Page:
Last week we looked at Jesus’ encounter with the Roman centurion and concluded that: (1) you can commend someone’s faith without necessarily commending their occupation, and (2) contrary to popular interpretations, the central lessons to be gleaned from this passage are two foundational principles of Jesus’ approach to peacemaking. You can read that post here. Today, I want to turn our attention to John the Baptist’s reply to the enquiry of some repentant soldiers. […]
For 1700 years the early Church’s clear teaching on violence, kingdom allegiance, and extending love to enemies has been pushed aside and seldom heard. Let us now consider afresh what they have to say on these topics.
In today’s post, I want to simply allow the early Christians to speak for themselves. What follows is a list of forty early Church quotes on violence, enemy love and patriotism. In future posts, I will unpack many of these quotes and elaborate further on the early Christian attitude to violence and enemy love. But for today, let’s simply take time to read through this list and reflect on what they have to say. […]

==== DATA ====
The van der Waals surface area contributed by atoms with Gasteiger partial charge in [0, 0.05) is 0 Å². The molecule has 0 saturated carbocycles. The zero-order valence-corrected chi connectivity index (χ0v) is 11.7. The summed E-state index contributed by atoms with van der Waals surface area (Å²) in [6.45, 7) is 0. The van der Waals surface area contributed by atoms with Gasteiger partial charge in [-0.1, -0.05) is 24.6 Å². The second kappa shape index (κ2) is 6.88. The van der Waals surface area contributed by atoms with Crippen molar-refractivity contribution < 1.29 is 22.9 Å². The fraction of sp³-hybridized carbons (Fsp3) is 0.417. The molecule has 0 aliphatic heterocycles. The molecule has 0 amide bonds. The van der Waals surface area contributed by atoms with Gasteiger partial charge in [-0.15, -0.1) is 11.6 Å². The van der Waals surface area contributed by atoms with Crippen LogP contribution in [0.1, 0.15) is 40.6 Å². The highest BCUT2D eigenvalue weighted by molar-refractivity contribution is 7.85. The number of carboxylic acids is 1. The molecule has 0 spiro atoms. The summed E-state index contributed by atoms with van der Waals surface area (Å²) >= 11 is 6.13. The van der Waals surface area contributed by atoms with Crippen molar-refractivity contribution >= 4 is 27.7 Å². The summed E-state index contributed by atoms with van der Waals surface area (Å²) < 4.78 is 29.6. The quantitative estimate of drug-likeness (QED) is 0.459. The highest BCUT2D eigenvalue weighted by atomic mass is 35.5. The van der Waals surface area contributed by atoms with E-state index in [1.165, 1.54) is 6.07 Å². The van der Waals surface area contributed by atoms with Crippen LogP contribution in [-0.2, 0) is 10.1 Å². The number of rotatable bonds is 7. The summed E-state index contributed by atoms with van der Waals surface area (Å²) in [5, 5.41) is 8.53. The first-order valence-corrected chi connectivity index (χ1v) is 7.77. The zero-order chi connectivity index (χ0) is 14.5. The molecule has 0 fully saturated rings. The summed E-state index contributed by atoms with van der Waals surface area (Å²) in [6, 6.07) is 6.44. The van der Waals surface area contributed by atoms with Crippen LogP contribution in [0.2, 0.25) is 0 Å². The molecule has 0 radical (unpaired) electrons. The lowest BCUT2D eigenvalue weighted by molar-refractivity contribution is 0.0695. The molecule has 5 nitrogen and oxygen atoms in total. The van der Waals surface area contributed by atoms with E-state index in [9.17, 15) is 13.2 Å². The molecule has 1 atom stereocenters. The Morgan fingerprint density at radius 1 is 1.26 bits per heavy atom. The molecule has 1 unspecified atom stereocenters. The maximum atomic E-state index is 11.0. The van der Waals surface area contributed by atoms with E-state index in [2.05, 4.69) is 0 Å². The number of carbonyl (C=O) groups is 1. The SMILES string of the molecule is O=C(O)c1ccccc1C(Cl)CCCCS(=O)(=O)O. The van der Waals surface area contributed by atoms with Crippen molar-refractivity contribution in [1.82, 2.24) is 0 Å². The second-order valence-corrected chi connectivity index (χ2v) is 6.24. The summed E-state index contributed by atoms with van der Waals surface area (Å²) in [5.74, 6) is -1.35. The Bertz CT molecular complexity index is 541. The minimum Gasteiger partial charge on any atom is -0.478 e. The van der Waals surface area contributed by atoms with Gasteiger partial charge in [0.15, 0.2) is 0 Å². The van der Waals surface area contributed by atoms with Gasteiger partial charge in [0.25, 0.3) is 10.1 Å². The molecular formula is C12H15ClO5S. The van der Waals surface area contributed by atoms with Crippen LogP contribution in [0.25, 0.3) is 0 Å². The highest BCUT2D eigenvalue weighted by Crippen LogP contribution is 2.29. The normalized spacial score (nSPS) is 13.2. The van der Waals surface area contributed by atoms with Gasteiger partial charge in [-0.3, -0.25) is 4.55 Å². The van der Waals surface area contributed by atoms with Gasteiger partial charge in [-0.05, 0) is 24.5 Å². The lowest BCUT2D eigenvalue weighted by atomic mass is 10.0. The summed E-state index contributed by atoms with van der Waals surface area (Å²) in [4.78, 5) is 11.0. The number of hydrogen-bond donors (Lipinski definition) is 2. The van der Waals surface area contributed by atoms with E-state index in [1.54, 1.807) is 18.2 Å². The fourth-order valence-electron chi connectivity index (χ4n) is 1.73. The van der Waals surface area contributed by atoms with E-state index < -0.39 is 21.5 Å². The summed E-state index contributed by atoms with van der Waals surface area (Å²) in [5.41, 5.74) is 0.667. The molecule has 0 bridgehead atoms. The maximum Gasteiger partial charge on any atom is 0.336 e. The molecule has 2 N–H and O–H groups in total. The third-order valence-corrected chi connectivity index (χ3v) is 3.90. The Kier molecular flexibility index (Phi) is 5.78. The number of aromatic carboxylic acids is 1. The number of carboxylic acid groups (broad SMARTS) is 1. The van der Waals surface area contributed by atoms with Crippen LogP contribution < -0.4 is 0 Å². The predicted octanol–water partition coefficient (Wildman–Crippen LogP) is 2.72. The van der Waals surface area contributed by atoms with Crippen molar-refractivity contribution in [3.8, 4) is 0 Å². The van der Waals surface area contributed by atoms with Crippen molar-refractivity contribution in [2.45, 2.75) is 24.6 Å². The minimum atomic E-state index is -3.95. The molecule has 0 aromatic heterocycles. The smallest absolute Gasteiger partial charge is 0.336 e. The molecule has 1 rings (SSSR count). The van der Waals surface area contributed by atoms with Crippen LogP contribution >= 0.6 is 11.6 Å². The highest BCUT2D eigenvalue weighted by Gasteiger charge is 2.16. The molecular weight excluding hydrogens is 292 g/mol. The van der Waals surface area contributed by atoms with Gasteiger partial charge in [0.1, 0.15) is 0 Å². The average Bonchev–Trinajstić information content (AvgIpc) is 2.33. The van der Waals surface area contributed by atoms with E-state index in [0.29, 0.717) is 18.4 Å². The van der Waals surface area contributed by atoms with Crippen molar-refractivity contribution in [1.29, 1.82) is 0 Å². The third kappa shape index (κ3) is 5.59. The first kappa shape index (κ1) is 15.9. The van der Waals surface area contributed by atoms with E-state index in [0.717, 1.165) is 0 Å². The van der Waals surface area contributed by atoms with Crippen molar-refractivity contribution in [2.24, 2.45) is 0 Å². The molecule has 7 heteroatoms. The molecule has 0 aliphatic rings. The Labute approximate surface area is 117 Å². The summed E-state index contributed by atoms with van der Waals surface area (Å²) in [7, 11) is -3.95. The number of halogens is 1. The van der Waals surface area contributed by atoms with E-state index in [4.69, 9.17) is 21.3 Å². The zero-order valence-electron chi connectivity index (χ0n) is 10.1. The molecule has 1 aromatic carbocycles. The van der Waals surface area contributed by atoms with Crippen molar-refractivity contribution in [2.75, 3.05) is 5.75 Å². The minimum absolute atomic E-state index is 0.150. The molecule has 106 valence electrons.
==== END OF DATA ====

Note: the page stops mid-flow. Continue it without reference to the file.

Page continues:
In yesterday’s post, I revealed a profound, historical irony that occurs within the life of the Church every Veterans Day. If you haven’t already done so, you’ll want to read that post: The Untold Story of Veterans Day. Today’s reflection builds upon it.
This post is the second in a series of reflections that seek to familiarize you with the early Church’s teaching on the permissibility of Christians using violence. But before we start immersing ourselves in the direct teaching of the early Church, I want to list five reasons we would be wise to place significant weight on what they have to say: […]
There is a great irony that occurs every November 11th in the life of the Church. Nowadays most churches in the West have chosen on that day to commemorate Veterans Day. It is a day set-aside by many churches to honor those Christians who have bravely served in the military. However, historically throughout the centuries, the Church has paused on that very day for quite a different reason. Traditionally, November 11th has been set aside by the Church to reflect on the life of a Christian military deserter named Martin of Tours. […]